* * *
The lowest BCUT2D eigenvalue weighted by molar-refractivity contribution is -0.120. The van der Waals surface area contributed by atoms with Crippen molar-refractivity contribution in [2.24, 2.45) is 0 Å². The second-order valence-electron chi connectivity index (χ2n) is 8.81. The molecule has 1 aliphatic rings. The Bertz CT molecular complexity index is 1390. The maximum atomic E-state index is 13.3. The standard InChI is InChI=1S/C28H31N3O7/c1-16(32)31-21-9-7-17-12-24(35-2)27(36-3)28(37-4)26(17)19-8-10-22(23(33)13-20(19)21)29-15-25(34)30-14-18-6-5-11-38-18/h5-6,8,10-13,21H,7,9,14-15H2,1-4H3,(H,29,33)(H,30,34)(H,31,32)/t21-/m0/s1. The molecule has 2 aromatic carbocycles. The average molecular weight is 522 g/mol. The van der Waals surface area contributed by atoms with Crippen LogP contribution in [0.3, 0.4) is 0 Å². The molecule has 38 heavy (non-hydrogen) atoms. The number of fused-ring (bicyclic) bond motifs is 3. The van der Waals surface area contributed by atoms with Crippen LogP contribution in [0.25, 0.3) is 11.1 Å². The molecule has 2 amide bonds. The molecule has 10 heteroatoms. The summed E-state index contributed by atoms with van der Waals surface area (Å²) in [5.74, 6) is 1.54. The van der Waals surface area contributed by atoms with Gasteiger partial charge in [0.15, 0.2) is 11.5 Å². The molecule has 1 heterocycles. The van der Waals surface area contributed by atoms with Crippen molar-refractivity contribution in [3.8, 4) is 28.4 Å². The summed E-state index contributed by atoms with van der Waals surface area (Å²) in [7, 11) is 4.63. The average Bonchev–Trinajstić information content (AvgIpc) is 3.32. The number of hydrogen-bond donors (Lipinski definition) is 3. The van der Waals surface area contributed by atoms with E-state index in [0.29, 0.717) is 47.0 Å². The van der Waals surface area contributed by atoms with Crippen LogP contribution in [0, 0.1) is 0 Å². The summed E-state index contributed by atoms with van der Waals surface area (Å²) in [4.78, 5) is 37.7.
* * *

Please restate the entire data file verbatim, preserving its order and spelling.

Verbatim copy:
The lowest BCUT2D eigenvalue weighted by molar-refractivity contribution is -0.120. The van der Waals surface area contributed by atoms with Crippen molar-refractivity contribution in [2.24, 2.45) is 0 Å². The second-order valence-electron chi connectivity index (χ2n) is 8.81. The molecule has 1 aliphatic rings. The Bertz CT molecular complexity index is 1390. The maximum atomic E-state index is 13.3. The standard InChI is InChI=1S/C28H31N3O7/c1-16(32)31-21-9-7-17-12-24(35-2)27(36-3)28(37-4)26(17)19-8-10-22(23(33)13-20(19)21)29-15-25(34)30-14-18-6-5-11-38-18/h5-6,8,10-13,21H,7,9,14-15H2,1-4H3,(H,29,33)(H,30,34)(H,31,32)/t21-/m0/s1. The molecule has 2 aromatic carbocycles. The average molecular weight is 522 g/mol. The van der Waals surface area contributed by atoms with Crippen LogP contribution in [0.3, 0.4) is 0 Å². The molecule has 38 heavy (non-hydrogen) atoms. The number of fused-ring (bicyclic) bond motifs is 3. The van der Waals surface area contributed by atoms with Crippen LogP contribution in [0.25, 0.3) is 11.1 Å². The molecule has 2 amide bonds. The molecule has 10 heteroatoms. The summed E-state index contributed by atoms with van der Waals surface area (Å²) in [5.74, 6) is 1.54. The van der Waals surface area contributed by atoms with Gasteiger partial charge in [0.15, 0.2) is 11.5 Å². The molecule has 1 heterocycles. The van der Waals surface area contributed by atoms with Crippen molar-refractivity contribution in [3.8, 4) is 28.4 Å². The summed E-state index contributed by atoms with van der Waals surface area (Å²) in [7, 11) is 4.63. The average Bonchev–Trinajstić information content (AvgIpc) is 3.32. The number of hydrogen-bond donors (Lipinski definition) is 3. The van der Waals surface area contributed by atoms with E-state index in [0.29, 0.717) is 47.0 Å². The van der Waals surface area contributed by atoms with Crippen LogP contribution in [0, 0.1) is 0 Å². The summed E-state index contributed by atoms with van der Waals surface area (Å²) in [4.78, 5) is 37.7.